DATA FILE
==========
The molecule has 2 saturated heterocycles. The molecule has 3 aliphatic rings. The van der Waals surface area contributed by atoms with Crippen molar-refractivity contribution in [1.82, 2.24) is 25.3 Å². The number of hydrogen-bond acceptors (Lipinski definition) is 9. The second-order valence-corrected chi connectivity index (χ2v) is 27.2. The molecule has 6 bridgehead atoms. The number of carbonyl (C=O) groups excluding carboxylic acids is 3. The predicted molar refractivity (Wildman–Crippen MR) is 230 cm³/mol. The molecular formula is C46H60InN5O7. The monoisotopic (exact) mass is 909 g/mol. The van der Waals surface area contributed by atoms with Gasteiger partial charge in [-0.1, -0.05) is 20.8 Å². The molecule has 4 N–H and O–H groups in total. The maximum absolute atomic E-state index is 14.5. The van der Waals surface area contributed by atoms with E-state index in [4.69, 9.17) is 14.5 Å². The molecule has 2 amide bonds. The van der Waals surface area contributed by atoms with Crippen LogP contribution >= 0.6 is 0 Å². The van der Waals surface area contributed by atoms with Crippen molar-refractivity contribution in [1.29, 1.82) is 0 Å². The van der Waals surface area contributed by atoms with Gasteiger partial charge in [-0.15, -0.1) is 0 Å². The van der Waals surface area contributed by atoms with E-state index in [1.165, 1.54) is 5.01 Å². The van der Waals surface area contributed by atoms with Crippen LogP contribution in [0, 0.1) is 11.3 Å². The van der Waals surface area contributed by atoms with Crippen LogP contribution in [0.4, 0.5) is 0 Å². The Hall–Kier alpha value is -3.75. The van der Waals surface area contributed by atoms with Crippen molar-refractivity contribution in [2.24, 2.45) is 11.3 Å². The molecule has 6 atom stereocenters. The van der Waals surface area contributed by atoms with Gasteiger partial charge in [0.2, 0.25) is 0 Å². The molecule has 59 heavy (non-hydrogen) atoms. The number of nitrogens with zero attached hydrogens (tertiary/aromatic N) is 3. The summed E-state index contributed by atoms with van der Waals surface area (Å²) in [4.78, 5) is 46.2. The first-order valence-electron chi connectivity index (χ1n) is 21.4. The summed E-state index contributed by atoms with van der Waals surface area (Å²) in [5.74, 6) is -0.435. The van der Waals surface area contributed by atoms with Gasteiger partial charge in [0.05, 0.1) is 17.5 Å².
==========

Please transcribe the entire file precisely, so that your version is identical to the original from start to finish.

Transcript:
The molecule has 2 saturated heterocycles. The molecule has 3 aliphatic rings. The van der Waals surface area contributed by atoms with Crippen molar-refractivity contribution in [1.82, 2.24) is 25.3 Å². The number of hydrogen-bond acceptors (Lipinski definition) is 9. The second-order valence-corrected chi connectivity index (χ2v) is 27.2. The molecule has 6 bridgehead atoms. The number of carbonyl (C=O) groups excluding carboxylic acids is 3. The predicted molar refractivity (Wildman–Crippen MR) is 230 cm³/mol. The molecular formula is C46H60InN5O7. The monoisotopic (exact) mass is 909 g/mol. The van der Waals surface area contributed by atoms with Gasteiger partial charge in [-0.1, -0.05) is 20.8 Å². The molecule has 4 N–H and O–H groups in total. The maximum absolute atomic E-state index is 14.5. The van der Waals surface area contributed by atoms with E-state index in [4.69, 9.17) is 14.5 Å². The molecule has 2 amide bonds. The van der Waals surface area contributed by atoms with Crippen LogP contribution >= 0.6 is 0 Å². The van der Waals surface area contributed by atoms with Crippen molar-refractivity contribution in [1.29, 1.82) is 0 Å². The van der Waals surface area contributed by atoms with Gasteiger partial charge in [-0.15, -0.1) is 0 Å². The van der Waals surface area contributed by atoms with E-state index in [1.165, 1.54) is 5.01 Å². The van der Waals surface area contributed by atoms with Crippen LogP contribution in [0, 0.1) is 11.3 Å². The van der Waals surface area contributed by atoms with Crippen LogP contribution in [0.4, 0.5) is 0 Å². The Hall–Kier alpha value is -3.75. The van der Waals surface area contributed by atoms with Crippen molar-refractivity contribution in [2.24, 2.45) is 11.3 Å². The molecule has 6 atom stereocenters. The van der Waals surface area contributed by atoms with Gasteiger partial charge in [0.2, 0.25) is 0 Å². The molecule has 59 heavy (non-hydrogen) atoms. The number of nitrogens with zero attached hydrogens (tertiary/aromatic N) is 3. The summed E-state index contributed by atoms with van der Waals surface area (Å²) in [4.78, 5) is 46.2. The first-order valence-electron chi connectivity index (χ1n) is 21.4. The summed E-state index contributed by atoms with van der Waals surface area (Å²) in [5.74, 6) is -0.435. The van der Waals surface area contributed by atoms with Gasteiger partial charge in [0.05, 0.1) is 17.5 Å².